Richard Franklin died of prostate cancer on 11 July 2007, four days before his 59th birthday. [1] The documentary film Not Quite Hollywood: The Wild, Untold Story of Ozploitation! (2008), for which Franklin was interviewed, was released after his death and was dedicated to him. Before his death, Franklin was set to be interviewed for The Psycho Legacy , a documentary that examined the Psycho franchise; however, the said interview with him was never filmed. Nevertheless, Franklin was enthusiastic about the documentary project and had wanted to do whatever he could to assist in its production.

Quentin Tarantino has cited Roadgames as his favourite Australian movie, [8] and he screened Psycho II at the sixth Quentin Tarantino Film Festival (2005). [9] Tarantino revealed in an interview that when he was a teenager, he wanted to write a book on genre filmmakers, and Richard Franklin was one of the directors he wanted to engage in conversation for it. [10]


1975 The True Story of Eskimo Nell YesYesYesAlso known as "Dick Down Under"
1978 Patrick YesYesNominated — AACTA Award for Best Film
1981 Roadgames YesYesYes
1983 Psycho II Yes
1984 Cloak & Dagger Yes
1986 Link YesYes
1991 F/X2 Yes
1992 Running Delilah Yes Television film
1995 Hotel Sorrento YesYesYes AACTA Award for Best Adapted Screenplay
Nominated — AACTA Award for Best Film
Nominated — AACTA Award for Best Direction
Nominated — Tokyo International Film Festival - Grand Prix
1996 Brilliant Lies YesYesYes
1997 One Way Ticket YesTV film
1999 The Lost World YesPilot film (episodes 1 & 2) + four additional episodes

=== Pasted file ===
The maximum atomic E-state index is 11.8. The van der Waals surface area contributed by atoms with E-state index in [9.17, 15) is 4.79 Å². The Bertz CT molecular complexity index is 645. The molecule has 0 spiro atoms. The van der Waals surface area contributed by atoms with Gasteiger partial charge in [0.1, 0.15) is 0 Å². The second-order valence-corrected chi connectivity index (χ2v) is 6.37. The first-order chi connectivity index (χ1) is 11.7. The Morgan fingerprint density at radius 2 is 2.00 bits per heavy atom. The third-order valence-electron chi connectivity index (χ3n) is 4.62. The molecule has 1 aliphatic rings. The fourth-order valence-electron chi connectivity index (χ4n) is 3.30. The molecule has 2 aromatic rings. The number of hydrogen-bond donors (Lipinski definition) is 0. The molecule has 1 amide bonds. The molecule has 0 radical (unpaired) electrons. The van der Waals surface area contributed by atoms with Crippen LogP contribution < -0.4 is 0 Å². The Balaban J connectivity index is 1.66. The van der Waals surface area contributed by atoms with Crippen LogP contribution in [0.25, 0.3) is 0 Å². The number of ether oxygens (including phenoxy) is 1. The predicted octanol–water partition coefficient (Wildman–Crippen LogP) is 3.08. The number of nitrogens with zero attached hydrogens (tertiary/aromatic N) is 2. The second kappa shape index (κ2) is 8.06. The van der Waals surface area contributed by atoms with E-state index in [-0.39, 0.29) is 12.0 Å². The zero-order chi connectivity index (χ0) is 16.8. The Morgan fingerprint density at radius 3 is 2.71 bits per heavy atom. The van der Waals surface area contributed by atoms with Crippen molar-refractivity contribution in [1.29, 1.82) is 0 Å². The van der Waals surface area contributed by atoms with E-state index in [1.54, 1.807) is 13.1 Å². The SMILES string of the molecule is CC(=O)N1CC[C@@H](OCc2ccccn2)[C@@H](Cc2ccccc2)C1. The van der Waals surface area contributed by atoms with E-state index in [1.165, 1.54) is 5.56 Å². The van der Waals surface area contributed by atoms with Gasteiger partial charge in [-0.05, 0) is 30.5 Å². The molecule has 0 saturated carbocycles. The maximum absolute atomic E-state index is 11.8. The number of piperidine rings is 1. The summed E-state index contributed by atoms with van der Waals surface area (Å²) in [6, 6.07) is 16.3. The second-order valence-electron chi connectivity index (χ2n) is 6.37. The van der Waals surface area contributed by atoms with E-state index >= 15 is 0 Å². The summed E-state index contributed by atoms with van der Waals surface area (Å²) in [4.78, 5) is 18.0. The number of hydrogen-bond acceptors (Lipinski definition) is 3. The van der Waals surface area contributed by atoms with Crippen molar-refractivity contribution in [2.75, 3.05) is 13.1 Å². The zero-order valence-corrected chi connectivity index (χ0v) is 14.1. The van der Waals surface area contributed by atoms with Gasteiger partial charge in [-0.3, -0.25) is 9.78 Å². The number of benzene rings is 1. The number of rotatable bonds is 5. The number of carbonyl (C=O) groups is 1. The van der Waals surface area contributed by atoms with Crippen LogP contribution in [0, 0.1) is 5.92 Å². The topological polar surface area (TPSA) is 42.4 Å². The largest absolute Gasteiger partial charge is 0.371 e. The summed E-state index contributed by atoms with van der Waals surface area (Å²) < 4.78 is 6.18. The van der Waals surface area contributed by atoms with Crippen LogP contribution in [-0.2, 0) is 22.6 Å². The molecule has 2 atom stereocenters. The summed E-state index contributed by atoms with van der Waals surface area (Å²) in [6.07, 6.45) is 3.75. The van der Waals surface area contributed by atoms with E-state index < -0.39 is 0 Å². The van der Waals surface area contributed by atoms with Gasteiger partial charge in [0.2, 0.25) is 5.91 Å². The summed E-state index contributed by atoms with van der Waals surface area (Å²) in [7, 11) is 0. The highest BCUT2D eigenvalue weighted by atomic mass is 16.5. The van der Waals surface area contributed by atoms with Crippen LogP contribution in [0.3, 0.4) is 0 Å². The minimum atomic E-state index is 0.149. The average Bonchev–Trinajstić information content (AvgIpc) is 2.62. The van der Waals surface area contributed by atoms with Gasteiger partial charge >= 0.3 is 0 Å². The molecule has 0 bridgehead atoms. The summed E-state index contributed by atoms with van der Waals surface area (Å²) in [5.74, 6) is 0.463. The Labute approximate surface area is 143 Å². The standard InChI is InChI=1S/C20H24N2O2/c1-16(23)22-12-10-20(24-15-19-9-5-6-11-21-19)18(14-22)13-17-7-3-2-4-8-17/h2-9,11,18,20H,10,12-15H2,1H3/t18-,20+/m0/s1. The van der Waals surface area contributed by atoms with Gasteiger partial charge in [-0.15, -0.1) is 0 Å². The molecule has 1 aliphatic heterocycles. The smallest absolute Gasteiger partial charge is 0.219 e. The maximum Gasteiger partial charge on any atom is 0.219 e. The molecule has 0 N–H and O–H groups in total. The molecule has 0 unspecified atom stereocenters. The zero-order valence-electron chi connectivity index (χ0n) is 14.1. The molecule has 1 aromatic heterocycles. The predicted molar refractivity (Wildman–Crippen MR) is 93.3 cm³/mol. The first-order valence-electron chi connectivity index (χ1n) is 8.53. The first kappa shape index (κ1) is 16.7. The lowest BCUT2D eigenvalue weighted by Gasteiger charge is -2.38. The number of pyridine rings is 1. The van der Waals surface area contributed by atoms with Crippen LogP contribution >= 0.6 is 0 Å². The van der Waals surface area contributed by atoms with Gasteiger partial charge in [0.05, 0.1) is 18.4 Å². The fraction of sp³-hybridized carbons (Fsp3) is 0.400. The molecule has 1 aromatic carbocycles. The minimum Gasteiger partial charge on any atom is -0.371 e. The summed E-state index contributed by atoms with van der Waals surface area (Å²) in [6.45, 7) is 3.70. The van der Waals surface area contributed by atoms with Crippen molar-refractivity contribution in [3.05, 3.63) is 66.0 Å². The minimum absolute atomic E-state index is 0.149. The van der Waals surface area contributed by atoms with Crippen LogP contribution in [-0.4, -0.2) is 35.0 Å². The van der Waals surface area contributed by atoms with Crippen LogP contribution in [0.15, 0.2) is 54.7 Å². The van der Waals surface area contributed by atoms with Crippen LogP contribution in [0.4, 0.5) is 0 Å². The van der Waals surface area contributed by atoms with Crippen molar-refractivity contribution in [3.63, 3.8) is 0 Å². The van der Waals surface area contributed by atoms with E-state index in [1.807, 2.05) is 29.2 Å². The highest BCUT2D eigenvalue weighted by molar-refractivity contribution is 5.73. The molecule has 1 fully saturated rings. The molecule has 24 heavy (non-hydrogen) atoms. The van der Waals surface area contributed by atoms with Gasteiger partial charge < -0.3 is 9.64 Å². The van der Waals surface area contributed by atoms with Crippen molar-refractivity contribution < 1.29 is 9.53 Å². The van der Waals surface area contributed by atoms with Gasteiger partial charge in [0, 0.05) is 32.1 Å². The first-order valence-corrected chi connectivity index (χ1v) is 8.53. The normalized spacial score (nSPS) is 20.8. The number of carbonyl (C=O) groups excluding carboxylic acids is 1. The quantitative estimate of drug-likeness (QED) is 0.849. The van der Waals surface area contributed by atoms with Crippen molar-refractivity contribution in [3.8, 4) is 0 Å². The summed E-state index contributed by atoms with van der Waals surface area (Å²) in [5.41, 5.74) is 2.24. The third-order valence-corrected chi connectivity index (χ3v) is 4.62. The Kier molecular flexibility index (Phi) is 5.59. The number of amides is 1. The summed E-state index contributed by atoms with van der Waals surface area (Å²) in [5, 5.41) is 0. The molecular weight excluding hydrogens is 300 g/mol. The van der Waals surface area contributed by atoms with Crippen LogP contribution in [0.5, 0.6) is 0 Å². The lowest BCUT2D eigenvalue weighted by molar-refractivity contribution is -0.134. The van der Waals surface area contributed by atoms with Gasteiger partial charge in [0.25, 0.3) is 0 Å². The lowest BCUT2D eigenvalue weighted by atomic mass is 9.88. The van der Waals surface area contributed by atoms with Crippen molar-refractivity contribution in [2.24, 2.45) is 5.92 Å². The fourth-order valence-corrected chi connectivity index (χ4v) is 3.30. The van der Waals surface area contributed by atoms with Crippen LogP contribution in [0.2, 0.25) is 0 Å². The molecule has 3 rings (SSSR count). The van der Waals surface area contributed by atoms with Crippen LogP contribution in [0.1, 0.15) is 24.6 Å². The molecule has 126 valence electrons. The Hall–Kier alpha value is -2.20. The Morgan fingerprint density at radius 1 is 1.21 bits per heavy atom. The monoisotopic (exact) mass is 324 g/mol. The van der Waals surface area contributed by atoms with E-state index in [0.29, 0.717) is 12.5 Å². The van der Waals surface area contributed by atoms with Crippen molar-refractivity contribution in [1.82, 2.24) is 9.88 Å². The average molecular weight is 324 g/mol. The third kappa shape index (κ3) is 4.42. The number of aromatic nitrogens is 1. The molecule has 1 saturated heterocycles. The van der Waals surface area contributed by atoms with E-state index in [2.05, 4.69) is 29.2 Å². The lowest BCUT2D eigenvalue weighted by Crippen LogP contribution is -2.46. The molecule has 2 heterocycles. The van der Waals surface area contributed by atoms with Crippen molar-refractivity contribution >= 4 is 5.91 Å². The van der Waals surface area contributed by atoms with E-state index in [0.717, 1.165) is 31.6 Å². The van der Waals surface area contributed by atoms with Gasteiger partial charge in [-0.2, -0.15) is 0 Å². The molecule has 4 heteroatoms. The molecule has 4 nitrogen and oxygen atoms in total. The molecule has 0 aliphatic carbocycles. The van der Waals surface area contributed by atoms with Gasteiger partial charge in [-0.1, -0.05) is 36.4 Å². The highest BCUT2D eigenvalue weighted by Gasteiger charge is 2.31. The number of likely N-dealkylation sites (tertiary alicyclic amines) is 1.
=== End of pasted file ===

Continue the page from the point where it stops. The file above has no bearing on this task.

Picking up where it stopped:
2003 Visitors YesYes
2008 Not Quite Hollywood: The Wild, Untold Story of Ozploitation! Self

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  1. 1 2 3 4 George, Sandy (2007-07-13). "Australian thriller director dies". The Australian .
  2. McFarlane, Brian (2007-07-20). "A passionate, witty, precise filmmaker" (obituary). The Age .
  4. "The Pink Finks". MILESAGO: Australasian Music and Popular Culture 1964-1975.
  6. Interview with Richard Franklin, Mondo Stump, originally published in Eros Magazine Vol 3 No 1 (2003), Canberra accessed 15 October 2012
  7. Julie Rigg (2003-11-26). "Richard Franklin: Visitors". The Deep End. ABC Radio National.
  8. "Event". Archived from the original on 26 July 2011. Retrieved 9 April 2016.
  9. "QT6 - Quentin Tarantino Film Festival VI: Day 2". 3 April 2007. Archived from the original on 24 October 2007. Retrieved 9 April 2016.CS1 maint: Unfit url (link)
  10. Peary, Gerald (August 1992). "A Brief Talk with Quentin Tarantino". Transcript of an interview with Tarantino at the 1992 Montreal World Film Festival.

Further reading